Frequently Asked Questions

About Compressed Hay and Hay in General

Not everyone is familiar with compressed hay and we get a lot of questions about our products.  We've done our best to answer some of the most common questions here: 


What is compressed hay? How do you feed it?

After hay has been baled and gone through its sweat, we will put the hay through our hay compacting machine.  This machine uses hydraulics to condense the original material until is about double its original density and then places straps on it to hold the new bale together.  This process is completed for several reasons, including more efficient transportation, improved storability and improved resistance to moisture and humidity.


Once the bands are cut off, the compressed bales can be fed just like a regular small square bale.  The bale will easily break into flakes or wafers that can be distributed as needed.  Just remember that the hay is denser so a flake may seem smaller than you’re used to, it likely contains the same weight of feed.  We want to ensure that we are feeding our animals by weight, not by volume so they are not being over fed.


What is 3 way mixed hay? 

3- way mixed hay is a mixed hay that has three different plant types in it.  The most common blend is a mixture of Timothy Grass, Orchard Grass and Alfalfa.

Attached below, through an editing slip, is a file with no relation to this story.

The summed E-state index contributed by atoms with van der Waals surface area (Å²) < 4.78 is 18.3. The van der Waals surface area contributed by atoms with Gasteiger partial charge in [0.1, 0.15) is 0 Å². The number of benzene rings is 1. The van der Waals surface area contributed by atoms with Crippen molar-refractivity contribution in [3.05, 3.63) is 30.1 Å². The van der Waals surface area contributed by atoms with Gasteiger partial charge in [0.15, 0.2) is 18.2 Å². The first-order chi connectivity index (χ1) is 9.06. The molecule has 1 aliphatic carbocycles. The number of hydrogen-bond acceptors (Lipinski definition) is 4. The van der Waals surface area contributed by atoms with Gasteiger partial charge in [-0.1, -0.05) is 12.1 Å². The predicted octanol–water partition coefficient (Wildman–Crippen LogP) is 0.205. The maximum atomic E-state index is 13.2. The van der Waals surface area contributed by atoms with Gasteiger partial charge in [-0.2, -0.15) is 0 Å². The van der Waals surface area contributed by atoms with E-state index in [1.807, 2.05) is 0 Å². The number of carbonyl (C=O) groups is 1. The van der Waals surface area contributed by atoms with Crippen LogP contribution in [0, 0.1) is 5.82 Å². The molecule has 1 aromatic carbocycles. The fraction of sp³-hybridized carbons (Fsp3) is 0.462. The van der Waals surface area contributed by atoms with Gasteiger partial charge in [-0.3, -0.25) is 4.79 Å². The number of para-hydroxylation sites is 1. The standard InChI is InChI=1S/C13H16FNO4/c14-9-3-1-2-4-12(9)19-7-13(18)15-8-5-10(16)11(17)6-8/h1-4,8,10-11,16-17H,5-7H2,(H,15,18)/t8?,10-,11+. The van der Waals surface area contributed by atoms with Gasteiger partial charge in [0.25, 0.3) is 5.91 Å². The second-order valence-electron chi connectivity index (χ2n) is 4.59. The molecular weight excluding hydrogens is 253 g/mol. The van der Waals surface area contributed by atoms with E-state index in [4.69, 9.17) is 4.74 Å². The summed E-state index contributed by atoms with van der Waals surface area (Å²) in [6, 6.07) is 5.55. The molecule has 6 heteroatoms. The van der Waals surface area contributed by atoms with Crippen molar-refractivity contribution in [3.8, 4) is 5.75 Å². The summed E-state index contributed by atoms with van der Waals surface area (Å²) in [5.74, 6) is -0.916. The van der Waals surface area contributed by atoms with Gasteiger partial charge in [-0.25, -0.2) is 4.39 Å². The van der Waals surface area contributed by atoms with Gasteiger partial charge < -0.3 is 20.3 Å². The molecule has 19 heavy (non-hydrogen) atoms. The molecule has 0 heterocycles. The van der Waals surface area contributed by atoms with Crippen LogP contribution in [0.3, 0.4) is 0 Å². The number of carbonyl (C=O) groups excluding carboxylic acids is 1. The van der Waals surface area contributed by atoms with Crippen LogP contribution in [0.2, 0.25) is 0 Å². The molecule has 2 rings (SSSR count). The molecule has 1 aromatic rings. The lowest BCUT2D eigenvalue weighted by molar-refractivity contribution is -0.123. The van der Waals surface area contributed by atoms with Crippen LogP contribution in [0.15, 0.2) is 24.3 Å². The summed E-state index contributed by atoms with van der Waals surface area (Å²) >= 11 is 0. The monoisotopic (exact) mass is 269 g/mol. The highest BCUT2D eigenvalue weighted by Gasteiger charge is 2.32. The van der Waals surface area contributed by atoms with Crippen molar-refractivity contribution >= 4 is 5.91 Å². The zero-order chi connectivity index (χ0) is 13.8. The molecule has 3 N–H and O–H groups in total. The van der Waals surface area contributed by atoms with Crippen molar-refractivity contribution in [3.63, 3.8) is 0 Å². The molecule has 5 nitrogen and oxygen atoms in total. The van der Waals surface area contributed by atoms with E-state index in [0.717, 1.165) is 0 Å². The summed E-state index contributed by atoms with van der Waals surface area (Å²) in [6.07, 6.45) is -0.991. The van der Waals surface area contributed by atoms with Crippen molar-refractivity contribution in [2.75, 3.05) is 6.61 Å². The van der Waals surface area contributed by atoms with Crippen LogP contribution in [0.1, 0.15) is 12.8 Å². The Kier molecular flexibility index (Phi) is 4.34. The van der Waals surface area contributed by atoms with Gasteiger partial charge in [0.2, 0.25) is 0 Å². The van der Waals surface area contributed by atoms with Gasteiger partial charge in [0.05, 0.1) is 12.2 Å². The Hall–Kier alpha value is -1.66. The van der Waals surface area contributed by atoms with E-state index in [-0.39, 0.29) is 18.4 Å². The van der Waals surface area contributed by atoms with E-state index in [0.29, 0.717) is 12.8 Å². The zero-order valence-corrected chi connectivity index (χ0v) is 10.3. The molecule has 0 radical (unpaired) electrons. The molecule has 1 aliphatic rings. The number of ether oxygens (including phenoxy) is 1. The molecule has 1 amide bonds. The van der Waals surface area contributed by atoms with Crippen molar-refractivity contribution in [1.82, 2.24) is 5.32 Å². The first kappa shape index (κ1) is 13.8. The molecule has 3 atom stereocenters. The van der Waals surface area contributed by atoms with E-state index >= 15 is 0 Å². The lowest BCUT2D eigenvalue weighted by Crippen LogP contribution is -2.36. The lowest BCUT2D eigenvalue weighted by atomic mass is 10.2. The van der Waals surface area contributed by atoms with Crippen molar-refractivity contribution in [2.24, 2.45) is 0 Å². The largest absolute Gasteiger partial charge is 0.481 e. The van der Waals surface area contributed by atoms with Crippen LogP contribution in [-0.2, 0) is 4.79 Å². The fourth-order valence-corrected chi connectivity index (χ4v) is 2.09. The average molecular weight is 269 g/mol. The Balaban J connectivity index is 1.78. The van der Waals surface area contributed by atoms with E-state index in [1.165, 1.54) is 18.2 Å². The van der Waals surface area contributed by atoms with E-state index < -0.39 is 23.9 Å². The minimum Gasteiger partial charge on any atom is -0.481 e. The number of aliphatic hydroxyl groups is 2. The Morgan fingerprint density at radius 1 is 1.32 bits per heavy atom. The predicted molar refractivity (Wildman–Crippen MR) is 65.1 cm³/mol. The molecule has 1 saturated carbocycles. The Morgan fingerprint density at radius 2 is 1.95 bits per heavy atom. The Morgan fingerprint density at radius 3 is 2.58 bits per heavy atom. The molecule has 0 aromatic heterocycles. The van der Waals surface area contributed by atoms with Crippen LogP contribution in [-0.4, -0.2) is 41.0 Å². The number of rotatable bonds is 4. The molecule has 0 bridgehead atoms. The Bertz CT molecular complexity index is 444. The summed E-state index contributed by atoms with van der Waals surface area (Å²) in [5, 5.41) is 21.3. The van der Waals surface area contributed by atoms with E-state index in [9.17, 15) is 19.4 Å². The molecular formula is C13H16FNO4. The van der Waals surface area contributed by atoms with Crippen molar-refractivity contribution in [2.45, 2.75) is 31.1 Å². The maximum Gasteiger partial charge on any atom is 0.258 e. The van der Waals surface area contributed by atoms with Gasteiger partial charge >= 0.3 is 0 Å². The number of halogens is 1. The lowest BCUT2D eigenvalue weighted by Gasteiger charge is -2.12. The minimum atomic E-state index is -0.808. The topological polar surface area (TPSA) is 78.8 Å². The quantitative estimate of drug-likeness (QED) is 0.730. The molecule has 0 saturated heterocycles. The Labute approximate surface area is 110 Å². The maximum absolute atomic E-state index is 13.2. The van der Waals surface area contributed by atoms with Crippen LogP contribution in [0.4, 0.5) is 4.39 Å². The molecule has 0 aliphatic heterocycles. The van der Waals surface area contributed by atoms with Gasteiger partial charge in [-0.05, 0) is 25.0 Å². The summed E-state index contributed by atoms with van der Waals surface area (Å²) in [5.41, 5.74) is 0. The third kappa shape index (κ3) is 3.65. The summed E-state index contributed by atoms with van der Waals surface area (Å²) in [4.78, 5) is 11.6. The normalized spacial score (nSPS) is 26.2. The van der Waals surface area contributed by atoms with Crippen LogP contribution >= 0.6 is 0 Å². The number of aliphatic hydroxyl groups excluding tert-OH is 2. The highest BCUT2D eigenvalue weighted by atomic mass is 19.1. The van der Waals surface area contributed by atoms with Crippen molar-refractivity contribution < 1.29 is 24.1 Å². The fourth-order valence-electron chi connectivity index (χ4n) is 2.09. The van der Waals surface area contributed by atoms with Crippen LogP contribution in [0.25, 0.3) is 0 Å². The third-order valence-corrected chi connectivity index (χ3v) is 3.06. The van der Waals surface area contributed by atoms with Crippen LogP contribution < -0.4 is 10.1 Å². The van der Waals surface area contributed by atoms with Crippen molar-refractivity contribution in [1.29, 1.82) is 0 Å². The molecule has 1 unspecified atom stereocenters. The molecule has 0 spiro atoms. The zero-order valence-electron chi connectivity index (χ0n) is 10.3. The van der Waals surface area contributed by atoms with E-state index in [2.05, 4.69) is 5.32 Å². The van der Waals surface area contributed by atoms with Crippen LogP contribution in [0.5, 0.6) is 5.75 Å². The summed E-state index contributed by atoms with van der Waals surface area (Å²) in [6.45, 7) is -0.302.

Do you have low sugar hay?

We are often asked if we have low sugar hay, and the answer is: It depends.  We always have clean timothy hay and, as a rule, timothy has lower sugar content than cool season grasses like orchard grass and fescue.  It also won’t have the high calorie content of alfalfa that can lead to glucose conversion in your horse’s liver.  With that said, we don’t always have inventory of hay tested below 10% sugar so if your companion is medically sensitive to >10% sugar, please check with us to confirm what we have in stock.


When is new crop hay going to be available?

Typically, first cut mixed hay and timothy have been harvested by late July to mid-August.  After that, the hay must go through sweat before we can compress it.  We usually have new crop available by mid- September and second cut by mid October.


Which hay should I pick?

That depends on what type of animal you are feeding, what stage of life they are in and if there and special nutritional or situational needs.  If you have specific needs that were recommended by a vet or animal nutritionist, please contact us to find out what we have in stock.  We have a variety of feed types so it’s very likely we will have something suitable for your animal.  If you’re not sure what you need, we are happy to make recommendations based on what our other happy customers have purchased for their animals.  But please note that we are not nutritionists or veterinarians.


Can I feed 2-3 year old hay that has been in storage? 

Yes.  If the hay has been stored in a dry place with little sun exposure and good airflow, hay that is 2-3 years old is entirely suitable to feed.


What does export quality mean?